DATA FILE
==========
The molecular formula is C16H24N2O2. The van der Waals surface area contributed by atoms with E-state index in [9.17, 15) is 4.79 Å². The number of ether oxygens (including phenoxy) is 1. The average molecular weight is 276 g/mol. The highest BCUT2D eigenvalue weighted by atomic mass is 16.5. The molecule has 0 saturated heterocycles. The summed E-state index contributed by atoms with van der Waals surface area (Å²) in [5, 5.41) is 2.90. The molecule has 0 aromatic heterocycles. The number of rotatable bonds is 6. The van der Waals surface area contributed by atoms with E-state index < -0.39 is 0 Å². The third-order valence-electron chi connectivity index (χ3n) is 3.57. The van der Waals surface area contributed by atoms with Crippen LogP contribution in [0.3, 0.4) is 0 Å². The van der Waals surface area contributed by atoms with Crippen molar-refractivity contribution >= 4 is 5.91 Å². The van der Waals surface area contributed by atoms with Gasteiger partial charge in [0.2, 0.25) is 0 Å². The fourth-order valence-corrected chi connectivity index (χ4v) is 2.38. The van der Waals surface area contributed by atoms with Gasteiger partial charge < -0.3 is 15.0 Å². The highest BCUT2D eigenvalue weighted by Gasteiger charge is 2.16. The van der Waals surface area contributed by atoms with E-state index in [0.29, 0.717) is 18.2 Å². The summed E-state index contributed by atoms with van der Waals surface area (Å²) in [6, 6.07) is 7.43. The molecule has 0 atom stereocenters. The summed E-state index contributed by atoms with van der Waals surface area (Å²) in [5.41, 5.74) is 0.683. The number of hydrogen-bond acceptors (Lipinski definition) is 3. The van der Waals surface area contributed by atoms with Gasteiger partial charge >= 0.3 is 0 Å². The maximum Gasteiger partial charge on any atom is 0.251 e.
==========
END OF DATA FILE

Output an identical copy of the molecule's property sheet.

The molecular formula is C16H24N2O2. The van der Waals surface area contributed by atoms with E-state index in [9.17, 15) is 4.79 Å². The number of ether oxygens (including phenoxy) is 1. The average molecular weight is 276 g/mol. The highest BCUT2D eigenvalue weighted by atomic mass is 16.5. The molecule has 0 saturated heterocycles. The summed E-state index contributed by atoms with van der Waals surface area (Å²) in [5, 5.41) is 2.90. The molecule has 0 aromatic heterocycles. The number of rotatable bonds is 6. The van der Waals surface area contributed by atoms with E-state index < -0.39 is 0 Å². The third-order valence-electron chi connectivity index (χ3n) is 3.57. The van der Waals surface area contributed by atoms with Crippen LogP contribution in [0.3, 0.4) is 0 Å². The van der Waals surface area contributed by atoms with Crippen molar-refractivity contribution >= 4 is 5.91 Å². The van der Waals surface area contributed by atoms with Gasteiger partial charge in [0.2, 0.25) is 0 Å². The fourth-order valence-corrected chi connectivity index (χ4v) is 2.38. The van der Waals surface area contributed by atoms with Gasteiger partial charge < -0.3 is 15.0 Å². The highest BCUT2D eigenvalue weighted by Gasteiger charge is 2.16. The van der Waals surface area contributed by atoms with E-state index in [0.29, 0.717) is 18.2 Å². The summed E-state index contributed by atoms with van der Waals surface area (Å²) in [6, 6.07) is 7.43. The molecule has 0 atom stereocenters. The summed E-state index contributed by atoms with van der Waals surface area (Å²) in [5.41, 5.74) is 0.683. The number of hydrogen-bond acceptors (Lipinski definition) is 3. The van der Waals surface area contributed by atoms with Gasteiger partial charge >= 0.3 is 0 Å². The maximum Gasteiger partial charge on any atom is 0.251 e.